Venezuela has both public and private healthcare services. The public health service is run by the government and offers free treatment but charges for prescriptions. Conditions, however, are often different to what tourists may be used to. Private hospitals offer a higher standard of treatment but these require large deposits or a credit card, even for emergencies, and can be very expensive. The private ambulance service in Venezuela will also cost a lot to use. Public ambulances can be found at Police and National Guard checkpoints (alcabala) all over the country or called from the nearest hospital or the Defensa Civil in the case of an emergency.
For minor illnesses or health problems, Venezuela has many good pharmacies which stock almost all brand medicines, and you can buy most brands sold at home, often at a cheaper price. Pharmacists will give you free advice, and you can purchase most medication without a prescription.
No vaccinations are mandatory for Venezuela unless you are travelling from an infected country, in which case officials may ask to see a vaccination certificate.
Many diseases can be easily avoided if the right precautions are taken. Always drink bottled water and check that ice in drinks is made from purified water, which is usually the case. Generally, you should not have any problems with Venezuelan food, even from street vendors, but do give your stomach enough time to adjust and be careful in the first few days.
Care also needs to be taken when out in the sun. The sun in Venezuela is very direct and extremely strong, so be sure to wear a hat and use a high protector sunscreen to avoid sunburn and sunstroke.
The Cholera vaccination gives little protection against the disease and only lasts for six months. Cholera is caught mainly from contaminated water, thus it can be easily avoided if the above precautions are taken.
Hepatitis 'A' is a common disease among travellers. It is spread by contaminated food and water, and can be serious. Long term immunity (10 years or more) can be obtained from the Havrix vaccination, which consists of an initial injection and a booster six to twelve months later. Gamma Globulin is another form of prevention. It is not a vaccination but an antibody collected from blood donations. It usually lasts for up to six months, thus should be administered as close as possible to departure. It does not, however, provide the same protection as Havrix.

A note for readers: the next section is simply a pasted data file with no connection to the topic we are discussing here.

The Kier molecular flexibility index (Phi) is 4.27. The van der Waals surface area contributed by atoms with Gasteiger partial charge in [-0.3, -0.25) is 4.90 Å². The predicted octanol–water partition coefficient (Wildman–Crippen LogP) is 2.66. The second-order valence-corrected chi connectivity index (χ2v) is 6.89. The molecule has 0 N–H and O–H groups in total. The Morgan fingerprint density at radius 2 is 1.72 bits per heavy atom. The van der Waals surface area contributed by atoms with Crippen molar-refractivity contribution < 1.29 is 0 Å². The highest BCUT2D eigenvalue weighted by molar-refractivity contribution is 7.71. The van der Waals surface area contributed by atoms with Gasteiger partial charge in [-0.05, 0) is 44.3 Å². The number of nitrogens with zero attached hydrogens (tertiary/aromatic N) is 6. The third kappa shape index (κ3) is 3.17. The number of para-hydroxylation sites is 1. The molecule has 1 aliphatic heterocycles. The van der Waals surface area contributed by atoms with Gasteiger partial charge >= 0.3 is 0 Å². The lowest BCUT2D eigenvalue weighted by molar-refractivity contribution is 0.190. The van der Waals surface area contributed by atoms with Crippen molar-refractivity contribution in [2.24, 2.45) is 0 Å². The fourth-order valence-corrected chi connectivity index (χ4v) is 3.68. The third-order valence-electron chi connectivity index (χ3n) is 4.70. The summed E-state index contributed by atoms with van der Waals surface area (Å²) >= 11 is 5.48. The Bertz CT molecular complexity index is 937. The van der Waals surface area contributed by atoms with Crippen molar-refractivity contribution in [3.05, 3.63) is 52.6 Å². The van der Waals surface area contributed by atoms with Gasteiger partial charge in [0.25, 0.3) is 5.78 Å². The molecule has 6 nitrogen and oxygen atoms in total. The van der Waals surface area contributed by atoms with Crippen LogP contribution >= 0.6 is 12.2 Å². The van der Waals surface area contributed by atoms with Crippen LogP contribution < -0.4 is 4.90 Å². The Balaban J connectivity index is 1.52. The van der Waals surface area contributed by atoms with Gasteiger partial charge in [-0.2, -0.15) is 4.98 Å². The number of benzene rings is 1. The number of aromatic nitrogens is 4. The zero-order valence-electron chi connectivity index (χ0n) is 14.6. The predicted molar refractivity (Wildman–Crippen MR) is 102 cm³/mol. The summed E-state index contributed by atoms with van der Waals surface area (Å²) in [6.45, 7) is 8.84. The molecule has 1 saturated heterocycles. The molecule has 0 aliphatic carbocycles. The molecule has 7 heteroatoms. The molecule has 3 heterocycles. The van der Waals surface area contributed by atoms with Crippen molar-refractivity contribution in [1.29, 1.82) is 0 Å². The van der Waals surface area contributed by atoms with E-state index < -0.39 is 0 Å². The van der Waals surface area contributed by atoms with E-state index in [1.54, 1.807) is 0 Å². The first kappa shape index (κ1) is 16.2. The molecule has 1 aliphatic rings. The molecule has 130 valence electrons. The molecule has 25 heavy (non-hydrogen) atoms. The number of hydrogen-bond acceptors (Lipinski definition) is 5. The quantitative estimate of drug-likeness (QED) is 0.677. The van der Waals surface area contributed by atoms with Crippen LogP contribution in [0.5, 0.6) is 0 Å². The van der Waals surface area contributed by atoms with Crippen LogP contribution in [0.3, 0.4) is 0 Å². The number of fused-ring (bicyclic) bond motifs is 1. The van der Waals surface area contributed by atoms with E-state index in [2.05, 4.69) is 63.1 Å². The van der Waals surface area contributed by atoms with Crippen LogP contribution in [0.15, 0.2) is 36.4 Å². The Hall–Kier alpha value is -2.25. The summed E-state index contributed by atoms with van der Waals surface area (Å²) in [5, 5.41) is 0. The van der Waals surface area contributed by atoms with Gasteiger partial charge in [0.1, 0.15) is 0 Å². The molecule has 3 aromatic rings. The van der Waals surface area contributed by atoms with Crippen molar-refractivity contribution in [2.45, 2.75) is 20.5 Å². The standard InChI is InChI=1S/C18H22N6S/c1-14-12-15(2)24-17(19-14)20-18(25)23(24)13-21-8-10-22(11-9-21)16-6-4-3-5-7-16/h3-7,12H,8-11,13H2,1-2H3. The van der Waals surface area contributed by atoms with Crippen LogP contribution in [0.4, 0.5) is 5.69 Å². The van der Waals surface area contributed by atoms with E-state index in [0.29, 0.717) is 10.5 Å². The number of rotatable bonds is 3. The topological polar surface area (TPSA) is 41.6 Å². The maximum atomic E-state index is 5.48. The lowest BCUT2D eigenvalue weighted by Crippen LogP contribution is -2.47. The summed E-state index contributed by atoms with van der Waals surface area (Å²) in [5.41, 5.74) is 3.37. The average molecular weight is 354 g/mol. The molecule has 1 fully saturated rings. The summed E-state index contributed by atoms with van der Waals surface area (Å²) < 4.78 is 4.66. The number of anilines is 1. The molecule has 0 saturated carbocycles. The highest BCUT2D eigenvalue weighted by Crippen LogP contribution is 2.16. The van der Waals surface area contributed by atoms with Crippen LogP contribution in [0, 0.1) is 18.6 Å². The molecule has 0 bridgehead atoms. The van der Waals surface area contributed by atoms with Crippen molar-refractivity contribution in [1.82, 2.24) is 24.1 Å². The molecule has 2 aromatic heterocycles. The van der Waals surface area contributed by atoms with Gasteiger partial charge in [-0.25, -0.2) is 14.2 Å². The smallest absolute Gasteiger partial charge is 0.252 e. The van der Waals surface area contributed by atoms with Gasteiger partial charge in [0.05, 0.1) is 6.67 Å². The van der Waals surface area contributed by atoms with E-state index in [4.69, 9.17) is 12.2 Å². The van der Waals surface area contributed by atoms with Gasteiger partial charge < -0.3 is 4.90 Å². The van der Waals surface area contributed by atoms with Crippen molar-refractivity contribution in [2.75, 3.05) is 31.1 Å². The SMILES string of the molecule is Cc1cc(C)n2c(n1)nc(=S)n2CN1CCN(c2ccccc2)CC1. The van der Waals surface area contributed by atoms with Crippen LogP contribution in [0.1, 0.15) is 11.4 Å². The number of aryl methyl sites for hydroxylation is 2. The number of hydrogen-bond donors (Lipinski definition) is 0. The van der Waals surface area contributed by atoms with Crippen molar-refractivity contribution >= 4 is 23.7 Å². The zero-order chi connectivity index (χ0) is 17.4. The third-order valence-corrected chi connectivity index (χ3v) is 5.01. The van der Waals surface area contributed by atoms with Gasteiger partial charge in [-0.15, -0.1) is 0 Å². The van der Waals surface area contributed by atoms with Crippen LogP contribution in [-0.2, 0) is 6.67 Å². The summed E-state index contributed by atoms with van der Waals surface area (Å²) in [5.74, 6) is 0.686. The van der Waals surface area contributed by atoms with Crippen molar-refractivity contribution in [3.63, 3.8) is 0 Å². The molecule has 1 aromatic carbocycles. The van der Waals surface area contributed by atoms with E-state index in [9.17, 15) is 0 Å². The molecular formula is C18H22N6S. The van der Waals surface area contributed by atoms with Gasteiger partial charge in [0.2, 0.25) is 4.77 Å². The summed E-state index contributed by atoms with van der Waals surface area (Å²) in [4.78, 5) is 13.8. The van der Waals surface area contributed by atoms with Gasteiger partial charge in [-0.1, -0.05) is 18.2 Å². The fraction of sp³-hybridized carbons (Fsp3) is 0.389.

Hepatitis 'B' is a disease spread through contact with infected bodily fluids. It can be transmitted through blood transfusions, use of unclean needles or sexual activity. Any travellers visiting a country known to have many carriers of the disease, where blood transfusions may not be adequately screened or where sexual contact is possible should consider a hepatitis B vaccination. The vaccination consists of three injections, with at least four weeks between the first and second shots, and five months between the second and third.
Tetanus is a potentially fatal disease and occurs in wound infection. Diphtheria, a throat infection, can also be fatal. Everyone should be vaccinated against these diseases. In both cases, ten yearly boosters follow an initial course of three injections.
Yellow fever is a virus spread by mosquitos and is found in many parts of South America. In many countries, yellow fever is now the only vaccine that is a legal entry requirement, but is usually only enforced with travellers coming from infected areas. The vaccination is very effective, and one injection lasts for ten years. It is highly recommended for anyone who wishes to travel in or around South America. The vaccination may pose some risk during pregnancy, but is still advisable for women travelling to high-risk areas. People allergic to eggs may not be able to have the vaccination and this should be discussed with your doctor.
Malaria is a potentially fatal disease spread by a certain species of mosquito: the anopheles. Antimalarial drugs do not prevent infection, but reduce the risk of serious illness by killing the malarial parasites during their development. There are many factors to consider when choosing an anti-malarial and up-to-date, expert advice should be sought. Those travelling to high-risk areas where medical attention may be difficult to obtain are advised to carry a treatment dose of medication, in case symptoms develop. Malaria, however, is best prevented by avoiding mosquito bites. The risk can be significantly reduced by noting the following tips:
- Wear light colored trousers and long sleeved tops between dusk and dawn.
- Avoid wearing perfume or aftershave.
- Sleep in properly screened rooms and spray the room with insecticide.
- If sleeping elsewhere, use a mosquito net which has been treated with pyrethroids.
- Apply mosquito repellent containing diethyltoluamide (DEET) to all areas of exposed skin.
- A course of vitamin B complex tablets can help deter biting insects.
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